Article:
Garbage in Garbage Out

The Joint Commissionhas (JC) issued a “sentenal alert” for health information technology. A sentenal alert is defined as preventable, unintended injuries or complications resulting in death, disability, or prolonged hospital stay that arise from healthcare management. The Joint Commission is a non-profit watchdog group that sets basic safety standards for our nations hospitals. Since electronic medical records is a standard bearer for Obama’s healthcare reform agenda, I felt it necessary that the public understands that it is not the panacea of quality healthcare.

In a report issued by the JC it says, “… Users must be mindful of the safety risks and preventable adverse events that these implementations can create or perpetuate,” the commission said. “Technology-related adverse events can be associated with all components of a comprehensive technology system and may involve errors of either commission or omission. These unintended adverse events typically stem from human-machine interfaces or organization/system design.” Of the 145,000+ medication errors reported in 2006, of which 1.25% resulted in harm, 43,373, or 25%, involved some aspect of computer technology as at least one cause of the error.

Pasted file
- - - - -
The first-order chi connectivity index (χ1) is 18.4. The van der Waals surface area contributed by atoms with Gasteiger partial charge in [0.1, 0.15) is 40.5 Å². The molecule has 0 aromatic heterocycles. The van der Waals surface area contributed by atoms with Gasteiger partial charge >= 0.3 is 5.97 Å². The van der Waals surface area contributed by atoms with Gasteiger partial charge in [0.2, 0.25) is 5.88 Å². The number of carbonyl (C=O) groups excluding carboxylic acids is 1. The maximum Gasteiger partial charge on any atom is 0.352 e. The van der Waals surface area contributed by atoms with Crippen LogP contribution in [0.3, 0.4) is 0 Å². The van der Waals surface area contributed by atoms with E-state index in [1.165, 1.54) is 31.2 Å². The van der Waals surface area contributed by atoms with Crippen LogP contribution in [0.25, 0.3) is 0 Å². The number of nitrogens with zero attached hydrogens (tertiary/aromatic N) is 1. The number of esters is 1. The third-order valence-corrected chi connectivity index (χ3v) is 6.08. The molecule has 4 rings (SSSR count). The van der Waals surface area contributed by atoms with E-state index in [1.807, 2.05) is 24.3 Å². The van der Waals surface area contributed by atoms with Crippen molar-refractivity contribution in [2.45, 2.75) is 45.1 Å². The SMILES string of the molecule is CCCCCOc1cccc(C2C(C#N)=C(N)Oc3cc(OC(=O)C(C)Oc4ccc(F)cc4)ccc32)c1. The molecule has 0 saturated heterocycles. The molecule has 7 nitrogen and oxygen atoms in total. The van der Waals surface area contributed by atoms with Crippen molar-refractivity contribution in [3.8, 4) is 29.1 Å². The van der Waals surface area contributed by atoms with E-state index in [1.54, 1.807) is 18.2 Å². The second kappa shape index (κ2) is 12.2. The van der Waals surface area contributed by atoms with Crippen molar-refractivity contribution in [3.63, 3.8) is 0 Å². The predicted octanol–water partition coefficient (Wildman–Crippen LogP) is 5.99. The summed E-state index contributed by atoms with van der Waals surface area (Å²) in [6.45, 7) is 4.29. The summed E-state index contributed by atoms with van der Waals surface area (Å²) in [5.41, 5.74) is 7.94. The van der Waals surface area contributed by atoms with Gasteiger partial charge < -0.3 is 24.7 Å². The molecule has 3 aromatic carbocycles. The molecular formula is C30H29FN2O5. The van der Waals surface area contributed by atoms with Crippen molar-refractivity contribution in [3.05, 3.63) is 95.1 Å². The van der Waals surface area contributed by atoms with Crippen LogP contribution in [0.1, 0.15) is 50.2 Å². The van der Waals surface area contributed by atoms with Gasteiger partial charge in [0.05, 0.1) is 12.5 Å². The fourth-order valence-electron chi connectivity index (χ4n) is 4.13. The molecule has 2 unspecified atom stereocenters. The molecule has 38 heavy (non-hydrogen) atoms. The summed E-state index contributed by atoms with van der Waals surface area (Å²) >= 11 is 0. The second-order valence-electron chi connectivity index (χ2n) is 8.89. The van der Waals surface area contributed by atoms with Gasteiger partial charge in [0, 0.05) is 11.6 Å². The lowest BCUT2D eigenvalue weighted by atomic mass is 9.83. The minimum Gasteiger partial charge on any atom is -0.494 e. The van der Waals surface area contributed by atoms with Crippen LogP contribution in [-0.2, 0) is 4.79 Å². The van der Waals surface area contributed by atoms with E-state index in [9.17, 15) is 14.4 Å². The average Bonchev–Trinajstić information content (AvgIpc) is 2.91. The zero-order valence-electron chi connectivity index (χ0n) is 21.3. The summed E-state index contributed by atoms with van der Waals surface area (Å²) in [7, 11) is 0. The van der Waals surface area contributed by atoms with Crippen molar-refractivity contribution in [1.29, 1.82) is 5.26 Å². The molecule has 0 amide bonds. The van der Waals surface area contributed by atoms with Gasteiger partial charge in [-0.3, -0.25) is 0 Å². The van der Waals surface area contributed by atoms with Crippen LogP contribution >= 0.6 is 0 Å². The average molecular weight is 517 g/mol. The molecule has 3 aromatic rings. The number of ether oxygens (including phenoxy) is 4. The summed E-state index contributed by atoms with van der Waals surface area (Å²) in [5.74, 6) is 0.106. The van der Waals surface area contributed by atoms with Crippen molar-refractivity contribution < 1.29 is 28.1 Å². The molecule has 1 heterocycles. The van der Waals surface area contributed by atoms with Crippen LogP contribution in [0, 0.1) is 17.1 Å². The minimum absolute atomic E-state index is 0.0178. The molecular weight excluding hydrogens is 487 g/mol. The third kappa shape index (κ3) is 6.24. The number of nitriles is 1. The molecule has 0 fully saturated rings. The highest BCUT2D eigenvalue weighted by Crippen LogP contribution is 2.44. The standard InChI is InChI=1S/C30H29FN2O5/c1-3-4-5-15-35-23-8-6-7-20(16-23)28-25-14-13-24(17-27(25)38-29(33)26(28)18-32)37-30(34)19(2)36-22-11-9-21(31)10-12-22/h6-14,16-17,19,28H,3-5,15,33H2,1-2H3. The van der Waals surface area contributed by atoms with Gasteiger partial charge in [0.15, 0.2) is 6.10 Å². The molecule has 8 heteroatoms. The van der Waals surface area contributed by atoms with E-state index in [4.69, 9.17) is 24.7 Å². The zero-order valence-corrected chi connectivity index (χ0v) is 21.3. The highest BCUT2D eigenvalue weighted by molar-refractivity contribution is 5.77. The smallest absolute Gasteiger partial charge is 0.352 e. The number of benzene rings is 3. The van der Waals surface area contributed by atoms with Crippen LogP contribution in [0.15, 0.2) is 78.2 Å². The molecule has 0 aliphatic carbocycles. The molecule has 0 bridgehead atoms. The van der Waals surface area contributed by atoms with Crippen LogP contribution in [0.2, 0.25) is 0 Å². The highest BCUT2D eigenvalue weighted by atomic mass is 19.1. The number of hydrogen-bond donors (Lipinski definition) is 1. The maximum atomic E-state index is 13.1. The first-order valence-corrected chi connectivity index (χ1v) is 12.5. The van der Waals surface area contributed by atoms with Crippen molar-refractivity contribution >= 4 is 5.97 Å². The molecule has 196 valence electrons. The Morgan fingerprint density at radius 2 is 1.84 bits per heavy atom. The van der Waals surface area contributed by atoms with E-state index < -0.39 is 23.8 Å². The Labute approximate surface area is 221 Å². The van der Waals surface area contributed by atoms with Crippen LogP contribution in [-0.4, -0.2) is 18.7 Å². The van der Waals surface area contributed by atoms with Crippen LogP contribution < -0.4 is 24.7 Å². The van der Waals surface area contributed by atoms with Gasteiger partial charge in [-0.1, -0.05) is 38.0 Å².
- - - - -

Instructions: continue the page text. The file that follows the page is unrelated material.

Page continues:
These include, mislabeled barcodes on medications (5 percent), information management systems (2 percent) and unclear or confusing computer screen displays (1.5 percent). The remaining harmful errors were related to dispensing devices, computer software, failure to scan barcodes, computer entry and overrides of barcode warnings. Factors contributing to patient hazard, according to the alert, include poor product selection, insufficient testing or training and over-reliance on vendor advice.  

We (including Tom Raschle and the Obama transition team) must not forget that humans put the data into the machine and humans retrieve the data. Furthermore, it is the patients that provide the data, which may be more often than not, wrong. The Joint Commission lists 13 actions to ensure patient safety and each of these must be implemented before we jump head-long into expensive technology that could leave us worse off than we are now.


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